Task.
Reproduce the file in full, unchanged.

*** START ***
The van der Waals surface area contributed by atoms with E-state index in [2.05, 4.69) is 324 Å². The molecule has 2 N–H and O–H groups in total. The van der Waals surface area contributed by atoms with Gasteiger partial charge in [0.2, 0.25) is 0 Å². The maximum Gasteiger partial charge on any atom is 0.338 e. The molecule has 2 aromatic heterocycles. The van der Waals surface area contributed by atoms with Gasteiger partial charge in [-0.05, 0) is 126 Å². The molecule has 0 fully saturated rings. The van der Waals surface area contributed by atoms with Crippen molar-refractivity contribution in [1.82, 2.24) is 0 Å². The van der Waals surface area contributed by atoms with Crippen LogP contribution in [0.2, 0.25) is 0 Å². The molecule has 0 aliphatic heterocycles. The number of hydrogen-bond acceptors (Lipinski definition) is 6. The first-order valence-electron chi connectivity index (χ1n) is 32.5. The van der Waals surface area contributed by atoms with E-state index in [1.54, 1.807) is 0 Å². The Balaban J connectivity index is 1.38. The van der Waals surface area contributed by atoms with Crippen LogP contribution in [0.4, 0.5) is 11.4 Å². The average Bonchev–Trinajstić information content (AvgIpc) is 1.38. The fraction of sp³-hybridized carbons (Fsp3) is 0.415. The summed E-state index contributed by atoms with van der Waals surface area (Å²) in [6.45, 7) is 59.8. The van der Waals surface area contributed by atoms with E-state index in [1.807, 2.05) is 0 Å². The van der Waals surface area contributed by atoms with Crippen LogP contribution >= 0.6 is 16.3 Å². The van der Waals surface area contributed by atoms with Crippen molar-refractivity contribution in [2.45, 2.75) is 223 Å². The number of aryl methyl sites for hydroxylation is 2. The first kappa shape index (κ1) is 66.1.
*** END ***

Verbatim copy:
The van der Waals surface area contributed by atoms with E-state index in [2.05, 4.69) is 324 Å². The molecule has 2 N–H and O–H groups in total. The van der Waals surface area contributed by atoms with Gasteiger partial charge in [0.2, 0.25) is 0 Å². The maximum Gasteiger partial charge on any atom is 0.338 e. The molecule has 2 aromatic heterocycles. The van der Waals surface area contributed by atoms with Gasteiger partial charge in [-0.05, 0) is 126 Å². The molecule has 0 fully saturated rings. The van der Waals surface area contributed by atoms with Crippen molar-refractivity contribution in [1.82, 2.24) is 0 Å². The van der Waals surface area contributed by atoms with Crippen LogP contribution in [0.2, 0.25) is 0 Å². The molecule has 0 aliphatic heterocycles. The number of hydrogen-bond acceptors (Lipinski definition) is 6. The first-order valence-electron chi connectivity index (χ1n) is 32.5. The van der Waals surface area contributed by atoms with E-state index in [1.54, 1.807) is 0 Å². The Balaban J connectivity index is 1.38. The van der Waals surface area contributed by atoms with Crippen LogP contribution in [0.4, 0.5) is 11.4 Å². The average Bonchev–Trinajstić information content (AvgIpc) is 1.38. The fraction of sp³-hybridized carbons (Fsp3) is 0.415. The summed E-state index contributed by atoms with van der Waals surface area (Å²) in [6.45, 7) is 59.8. The van der Waals surface area contributed by atoms with E-state index in [1.807, 2.05) is 0 Å². The van der Waals surface area contributed by atoms with Crippen LogP contribution >= 0.6 is 16.3 Å². The van der Waals surface area contributed by atoms with Crippen molar-refractivity contribution in [2.45, 2.75) is 223 Å². The number of aryl methyl sites for hydroxylation is 2. The first kappa shape index (κ1) is 66.1.